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Thursday, 25 October 2012

Mark Carney to give ample notice of any interest rate hikes

The Bank of Canada decided once again to hold the benchmark rate at 1%, a decision that didn't come as a surprise to Canadians. The most significant change in this announcement was that the bank's governor, Mark Carney, omitted his usual statement about the necessity to raise rates in the future. Previous to the bank's announcement, Carney gave a speech in Nanaimo, B.C., and pledged to Canadians that going forward,  he will be transparent regarding the central bank's decisions - thus limiting the uncertainty many are feeling.

This piece from CBC news cites the example Carney gave in his speech; that if the decision to raise rates was made, he would make it clear how long the measure would take to work. He added that raising rates remains a "hypothetical question" at this point, yet the bank is not ruling it out. It is the Bank of Canada's intent to supply Canadians with a sense of security when it comes to planning their finances. The hope is that this transparency will give Canadians this confidence. The bank's main concern has been household debt, however recently introduced mortgage regulations have proved to have their desired effect, thus eliminating the immediate need to raise the benchmark 1% rate.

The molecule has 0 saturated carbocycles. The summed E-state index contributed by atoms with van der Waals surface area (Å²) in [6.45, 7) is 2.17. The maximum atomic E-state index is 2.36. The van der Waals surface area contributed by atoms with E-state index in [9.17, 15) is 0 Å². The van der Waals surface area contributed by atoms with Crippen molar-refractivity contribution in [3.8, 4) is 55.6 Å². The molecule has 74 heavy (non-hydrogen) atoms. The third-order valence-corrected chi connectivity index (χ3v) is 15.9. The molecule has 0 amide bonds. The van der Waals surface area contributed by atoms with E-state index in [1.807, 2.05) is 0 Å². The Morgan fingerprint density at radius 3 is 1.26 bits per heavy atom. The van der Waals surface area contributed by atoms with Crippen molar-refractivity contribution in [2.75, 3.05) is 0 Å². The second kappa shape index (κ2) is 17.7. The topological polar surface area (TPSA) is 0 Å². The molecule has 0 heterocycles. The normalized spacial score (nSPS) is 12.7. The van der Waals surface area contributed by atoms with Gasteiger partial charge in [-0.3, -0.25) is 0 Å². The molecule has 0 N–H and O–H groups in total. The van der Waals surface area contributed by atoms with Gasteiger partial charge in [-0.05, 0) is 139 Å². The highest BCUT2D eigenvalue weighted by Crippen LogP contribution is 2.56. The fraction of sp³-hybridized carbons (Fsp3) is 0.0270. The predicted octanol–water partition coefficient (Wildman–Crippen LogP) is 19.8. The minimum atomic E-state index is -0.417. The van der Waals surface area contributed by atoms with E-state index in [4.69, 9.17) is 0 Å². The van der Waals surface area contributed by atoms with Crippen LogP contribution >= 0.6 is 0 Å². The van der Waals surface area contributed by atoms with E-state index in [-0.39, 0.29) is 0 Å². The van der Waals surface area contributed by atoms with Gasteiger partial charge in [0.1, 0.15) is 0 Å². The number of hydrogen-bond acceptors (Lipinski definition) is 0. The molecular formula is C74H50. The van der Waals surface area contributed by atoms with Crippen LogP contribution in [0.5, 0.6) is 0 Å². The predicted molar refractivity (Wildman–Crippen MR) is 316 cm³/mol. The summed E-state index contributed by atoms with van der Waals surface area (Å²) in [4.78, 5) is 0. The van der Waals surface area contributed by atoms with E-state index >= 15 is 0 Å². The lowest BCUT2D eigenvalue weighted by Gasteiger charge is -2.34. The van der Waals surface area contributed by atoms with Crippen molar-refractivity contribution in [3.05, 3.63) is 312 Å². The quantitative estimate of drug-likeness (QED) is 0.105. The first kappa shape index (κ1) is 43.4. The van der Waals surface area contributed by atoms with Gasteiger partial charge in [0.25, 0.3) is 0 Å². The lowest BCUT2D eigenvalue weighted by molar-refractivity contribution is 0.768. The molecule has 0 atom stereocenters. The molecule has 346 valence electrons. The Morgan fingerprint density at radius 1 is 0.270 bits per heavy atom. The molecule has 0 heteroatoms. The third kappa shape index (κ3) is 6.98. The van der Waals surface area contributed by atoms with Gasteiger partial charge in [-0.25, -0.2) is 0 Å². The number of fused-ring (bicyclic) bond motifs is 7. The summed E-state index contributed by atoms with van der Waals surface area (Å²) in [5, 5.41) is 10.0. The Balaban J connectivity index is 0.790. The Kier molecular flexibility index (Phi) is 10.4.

Carney also spoke about the resiliency of the Canadian economy, pointing out that in the wake of the global financial crisis, it has strengthened. "As Canadians, we need to focus on what we can control," stated Carney. "We can improve Canada's low productivity growth and sharpen our focus on emerging markets. And we can continue to invest in our greatest resource - our people."

Click here to read the full article from CBC News.

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